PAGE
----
3. Giancarlo Sopo, a Coral Gables, Fla., marketing executive, told the
“The Ladies in White have been beaten, dragged through the street and humiliated in state orchestrated acts. They deserve nothing less than a few minutes to meet with the Pope.”
4. Conservative radio talk show host and exile activist Ninoska Perez echoed Sopo's complaints, saying that the Pope's visit failed by not shining a light on repression of the island or the way Cuban police dragged away a man who cried out "Down with Communism!" during the Santiago Mass:
"I believe that that complacent attitude that the Catholic hierarchy and the Pope had towards a 53-year-old dictatorship was unnecessary," she told
. "To ignore, as they have, the repression, the arrests of the opposition, the persons who were beaten - including right there at the Mass - is unacceptable."
He Blew It
. The Pope really blew it. If he calls out clearly for an end to the U.S. embargo, why can't he speak up forcefully on the far more fundamental issue of freedom? The Castro regime took the occasion of the Pope's visit to sweep up dissidents in a wave of arrests, yet the Pope didn't even address the matter. His silence can only have demoralized those struggling and suffering for freedom.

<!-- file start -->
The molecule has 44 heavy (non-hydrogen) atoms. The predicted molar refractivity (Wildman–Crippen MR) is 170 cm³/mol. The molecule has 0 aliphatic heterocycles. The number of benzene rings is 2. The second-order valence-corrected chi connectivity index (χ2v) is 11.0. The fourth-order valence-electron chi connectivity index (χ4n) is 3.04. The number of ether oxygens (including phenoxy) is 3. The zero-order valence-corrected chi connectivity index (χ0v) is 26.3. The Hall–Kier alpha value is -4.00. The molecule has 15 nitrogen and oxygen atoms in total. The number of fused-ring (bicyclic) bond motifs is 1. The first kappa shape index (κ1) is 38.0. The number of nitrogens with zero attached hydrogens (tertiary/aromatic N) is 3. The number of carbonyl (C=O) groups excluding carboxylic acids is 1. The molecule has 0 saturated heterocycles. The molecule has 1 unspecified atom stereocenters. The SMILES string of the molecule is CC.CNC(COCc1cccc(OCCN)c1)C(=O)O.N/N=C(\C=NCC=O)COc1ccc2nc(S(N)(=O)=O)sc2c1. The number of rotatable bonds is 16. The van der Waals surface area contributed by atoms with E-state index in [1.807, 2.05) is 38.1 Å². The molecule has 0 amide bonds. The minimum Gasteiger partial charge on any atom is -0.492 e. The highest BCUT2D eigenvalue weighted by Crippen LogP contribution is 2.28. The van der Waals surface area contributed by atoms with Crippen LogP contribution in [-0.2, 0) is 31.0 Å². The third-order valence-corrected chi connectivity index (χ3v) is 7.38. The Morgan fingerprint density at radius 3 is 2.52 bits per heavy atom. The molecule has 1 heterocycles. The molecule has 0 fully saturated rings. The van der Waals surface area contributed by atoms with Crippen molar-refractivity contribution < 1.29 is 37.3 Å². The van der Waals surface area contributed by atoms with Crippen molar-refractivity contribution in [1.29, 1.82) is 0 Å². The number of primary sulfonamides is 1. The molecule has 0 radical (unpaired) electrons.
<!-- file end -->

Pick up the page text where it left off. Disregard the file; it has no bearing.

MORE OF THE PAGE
The one protester you showed who shouted “Down with communism” was beaten and arrested in front of the cameras. I guess the Pope turned away his gaze, for political reasons...
The gain was for the octogenarian Castros, who proved they are not international pariahs who are shunned by many world leaders. Be sure they will try to use the Pope's visit to boast of greater openness in order to attract foreign investments.
Keep up the good reporting and analysis, which are sadly missing in the Catholic press today.
Bowing to Fidel
Check in the photo below the Pope bowing to Fidel Castro, again his hands folded
. Castro didn’t even bother to dress up, as you can see.
No meeting with the resisters of communism or those suffering persecution from the ungodly regime.
Posted April 3, 2012
The opinions expressed in this section - What People Are Commenting - do not necessarily express those of TIA